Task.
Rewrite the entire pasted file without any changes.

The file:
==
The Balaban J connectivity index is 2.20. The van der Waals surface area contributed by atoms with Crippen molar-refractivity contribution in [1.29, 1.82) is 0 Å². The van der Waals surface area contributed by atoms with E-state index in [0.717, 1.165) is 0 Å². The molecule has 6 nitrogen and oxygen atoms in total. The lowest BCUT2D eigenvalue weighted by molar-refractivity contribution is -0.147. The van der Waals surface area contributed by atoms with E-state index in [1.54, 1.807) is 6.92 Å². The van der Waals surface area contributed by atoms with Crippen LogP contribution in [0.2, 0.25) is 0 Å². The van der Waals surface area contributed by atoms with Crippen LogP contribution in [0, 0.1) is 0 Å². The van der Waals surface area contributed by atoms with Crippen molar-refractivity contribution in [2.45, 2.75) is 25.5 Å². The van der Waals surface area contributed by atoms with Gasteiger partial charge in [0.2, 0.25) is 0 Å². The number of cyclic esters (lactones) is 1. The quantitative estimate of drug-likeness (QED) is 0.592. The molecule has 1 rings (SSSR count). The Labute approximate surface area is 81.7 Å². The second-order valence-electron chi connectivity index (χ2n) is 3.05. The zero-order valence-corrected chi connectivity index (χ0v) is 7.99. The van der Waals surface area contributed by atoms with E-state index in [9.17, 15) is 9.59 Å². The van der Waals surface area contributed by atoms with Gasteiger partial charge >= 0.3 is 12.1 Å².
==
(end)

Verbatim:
The Balaban J connectivity index is 2.20. The van der Waals surface area contributed by atoms with Crippen molar-refractivity contribution in [1.29, 1.82) is 0 Å². The van der Waals surface area contributed by atoms with E-state index in [0.717, 1.165) is 0 Å². The molecule has 6 nitrogen and oxygen atoms in total. The lowest BCUT2D eigenvalue weighted by molar-refractivity contribution is -0.147. The van der Waals surface area contributed by atoms with E-state index in [1.54, 1.807) is 6.92 Å². The van der Waals surface area contributed by atoms with Crippen LogP contribution in [0.2, 0.25) is 0 Å². The van der Waals surface area contributed by atoms with Crippen LogP contribution in [0, 0.1) is 0 Å². The van der Waals surface area contributed by atoms with Crippen molar-refractivity contribution in [2.45, 2.75) is 25.5 Å². The van der Waals surface area contributed by atoms with Gasteiger partial charge in [0.2, 0.25) is 0 Å². The number of cyclic esters (lactones) is 1. The quantitative estimate of drug-likeness (QED) is 0.592. The molecule has 1 rings (SSSR count). The Labute approximate surface area is 81.7 Å². The second-order valence-electron chi connectivity index (χ2n) is 3.05. The zero-order valence-corrected chi connectivity index (χ0v) is 7.99. The van der Waals surface area contributed by atoms with E-state index in [9.17, 15) is 9.59 Å². The van der Waals surface area contributed by atoms with Gasteiger partial charge >= 0.3 is 12.1 Å².